“I don’t live fulltime in Playa la Mision, so I was fortunate not to be here 

when Bill was essentially kidnapped off the streets to disappear for four days,” 

said MacDonald. 

While he had been incarcerated, Kirchhoff said he had plenty of time to figure 

out what happened. 

“Michael Kienzl hired a lawyer to have me arrested under criminal charges,” 

said Kirchhoff. “I was arrested without a warrant and was taken to a judge for 

processing, and then tossed anonymously into Mexico’s deepest, darkest prison.” 

Kirchhoff said “it is very clear what happened. The lawyer (Cervantes) put this 

abduction together,“ citing an e-mail to his wife from Cervantes that arrived at 

his home the night of his disappearance. 

“As you are aware now, an apprehension order was executed on the person of Mr. 

Kirchhoff,” the e-mail began. 

“Mr. Kirchhoff has been arrogant and stubborn about these issues (involving the 

property dispute.)” It ended with this observation: “Litigation is our daily 

work. You are more than welcome to continue fighting.” 

Attorney Cervantes, in a Dec. 11, 2006, e-mail to this reporter, called the 

kidnap allegations “nonsense.” 

Denying he had anything to do with Kirchhoff’s being seized and incarcerated, 

Cervantes wrote: “Mr. Kirchhoff was never ‘kidnapped’ as he has told all the 

neighborhood in Playa la Mision. He was arrested pursuant to a legal warrant 

issued by a Baja California state criminal judge. This warrant was issued by the 

court following a legal procedure initiated by Kienzl with the assistance of his 

criminal attorney. The facts of the complaint were related to Mr. Kirchhoff’s 

invasion of a strip of land, part of the lot possessed by Kienzl, and because of 

the damage of private property committed by Kirchhoff and MacDonald against 

Kienzl’s assets.” 

He added, “There is nothing irregular or illegal about these proceedings,” even 

though the “arrest warrant” was signed by a Rosarito Beach judge a week after 

Kirchhoff’s incarceration. 

Cervantes suggested a “settlement” once was possible. 

“Kirchhoff and MacDonald would have saved the stress of a couple of years of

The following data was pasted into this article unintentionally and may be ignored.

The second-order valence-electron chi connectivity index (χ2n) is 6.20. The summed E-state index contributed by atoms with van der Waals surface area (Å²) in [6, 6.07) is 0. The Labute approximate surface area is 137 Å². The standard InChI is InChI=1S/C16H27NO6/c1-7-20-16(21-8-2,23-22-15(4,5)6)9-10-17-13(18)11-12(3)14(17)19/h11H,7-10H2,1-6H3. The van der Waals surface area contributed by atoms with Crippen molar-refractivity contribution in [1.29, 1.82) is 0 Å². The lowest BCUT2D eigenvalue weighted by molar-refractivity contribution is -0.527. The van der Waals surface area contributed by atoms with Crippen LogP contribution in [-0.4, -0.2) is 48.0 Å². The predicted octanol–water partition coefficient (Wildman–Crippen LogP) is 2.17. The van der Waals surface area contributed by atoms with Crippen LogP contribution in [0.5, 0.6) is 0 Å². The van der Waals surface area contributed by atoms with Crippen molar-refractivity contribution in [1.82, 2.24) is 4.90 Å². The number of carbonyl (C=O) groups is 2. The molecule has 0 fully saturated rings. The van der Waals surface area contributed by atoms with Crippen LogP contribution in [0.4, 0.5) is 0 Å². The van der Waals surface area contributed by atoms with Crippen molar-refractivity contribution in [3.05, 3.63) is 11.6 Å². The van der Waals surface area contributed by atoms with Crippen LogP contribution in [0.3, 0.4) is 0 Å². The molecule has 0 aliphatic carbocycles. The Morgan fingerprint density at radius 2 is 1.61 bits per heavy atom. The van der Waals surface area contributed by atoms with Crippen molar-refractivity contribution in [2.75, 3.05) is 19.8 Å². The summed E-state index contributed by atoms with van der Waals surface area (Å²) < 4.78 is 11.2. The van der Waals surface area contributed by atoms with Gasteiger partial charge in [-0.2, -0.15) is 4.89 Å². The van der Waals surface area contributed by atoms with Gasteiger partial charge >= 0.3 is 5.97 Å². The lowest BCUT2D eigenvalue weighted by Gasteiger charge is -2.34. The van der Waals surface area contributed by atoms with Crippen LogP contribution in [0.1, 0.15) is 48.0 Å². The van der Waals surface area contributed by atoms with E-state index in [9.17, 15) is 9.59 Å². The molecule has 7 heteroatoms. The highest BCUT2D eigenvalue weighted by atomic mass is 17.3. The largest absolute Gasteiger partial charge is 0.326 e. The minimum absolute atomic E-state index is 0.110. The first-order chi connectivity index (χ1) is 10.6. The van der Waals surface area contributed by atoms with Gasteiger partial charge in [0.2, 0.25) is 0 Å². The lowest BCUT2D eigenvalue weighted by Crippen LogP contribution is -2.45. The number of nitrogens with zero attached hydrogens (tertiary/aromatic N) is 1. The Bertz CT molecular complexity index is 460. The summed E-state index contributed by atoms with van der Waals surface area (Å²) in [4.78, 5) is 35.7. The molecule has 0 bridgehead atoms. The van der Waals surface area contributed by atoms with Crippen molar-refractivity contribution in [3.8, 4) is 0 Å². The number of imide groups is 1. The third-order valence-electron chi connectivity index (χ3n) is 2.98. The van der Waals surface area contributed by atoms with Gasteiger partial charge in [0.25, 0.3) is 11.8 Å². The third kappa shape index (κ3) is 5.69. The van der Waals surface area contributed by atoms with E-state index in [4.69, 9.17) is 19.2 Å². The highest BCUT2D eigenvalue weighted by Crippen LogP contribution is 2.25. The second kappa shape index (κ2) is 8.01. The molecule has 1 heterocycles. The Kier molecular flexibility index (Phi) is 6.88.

criminal proceedings” by cooperating with Kienzl, he wrote. 

Kienzl, contacted repeatedly for comment, said in a Dec. 13 e-mail: “As I have 

told you in the past, I am not interested in commenting on a pending 

investigation. I have legal counsel representing my interests in Mexico.” 

Reached by telephone Jan. 17, Kienzl elaborated on his position: “I really 

haven’t been following all this too closely, because I have lawyers in Mexico 

handling the matter. I understand that Mr. Kirchhoff may have spent some time in 

jail, I’m not sure. Really, I don’t understand why all of this has happened.” 

Kienzl, like his lawyer Cervantes, dismissed allegations of a kidnap as 

“nonsense.” 

“I don’t have too much to do with this because it’s in the lawyer’s hands now,” 

he added. He declined to talk about further litigation, and would not comment on 

his plans for the future. He also refused to discuss how he was able to litigate 

property to which he has not yet received title. 

“We became criminals in Mexico, and my crime was vandalizing my own property,” 

said MacDonald. “For those who don’t know Mexico, there’s a dark side… and it’s 

real dark. At any moment you can be picked up and disappear, and all it takes is 

money. Someone trespassed. We’re not trespassing. That means Kienzl is 

trespassing.” 

MacDonald added, “Sometime during that period, Mr. Kienzl made the decision to 

go to the dark side and utilize the ability to corrupt the system. Checkbook 

opens, money changes hands, and things can happen. I sincerely believe that our 

neighbor thought that no one could withstand the onslaught one encounters when 

getting involved with the Mexican legal system. 

“What our neighbor did to us you don’t do to a stray dog.” 

MacDonald and Kirchhoff have been required to check in every two weeks at the 

Ensenada courthouse during the two years pending their court date on the 

vandalism charges. WHAT IF THEY DON’T?

On Christmas Eve 2004, while the dispute raged, Vince and Vicki MacDonald’s 

sprawling TEMECULA? Wine Country ranch house was destroyed in a fire. 

 

*  *  * 

 

 

Through a series of court appearances, none of which Kienzl attended, MacDonald 

and Kirchhoff argued their case. But on Dec. 15, 2006, an Ensenada judge ruled 

against the pair in the vandalism case. After the decision the two men 

discovered that their lawyer had filed a two-page pleading that included none of 

the documentation of ownership of the property in question. Ensenada’s district 

attorney, who prosecuted the case, submitted a lengthy argument. 

MacDonald said (Feb. 16) his resolve has dissolved, and he‘s ready to quit. 

“This thing isn’t going to end well for us. Kienzl and Cervantes have the 

political connections. We have been out-connected. Nothing in the world will 

make us win,” he said. 

“I have now entered into conversations with Kienzl… but I’m sometimes easily 

fooled.” 

None of which pleases Kirchhoff, the scars of his ordeal still evident. He 

believes that justice will prevail. 

“Vince may think he can walk away from this, but Kienzl is no longer in charge. 

The Mexican legal system has taken over,” he said. 

An appeal and other legal motions to overturn the conviction have been filed. 

 

Daniel Blackburn is editor of Central Coast News Agency and is producing a video 

documentary, “Know Your Neighbor: Mexico’s Dark Side.” His e-mail is 

djblackburn@charter.net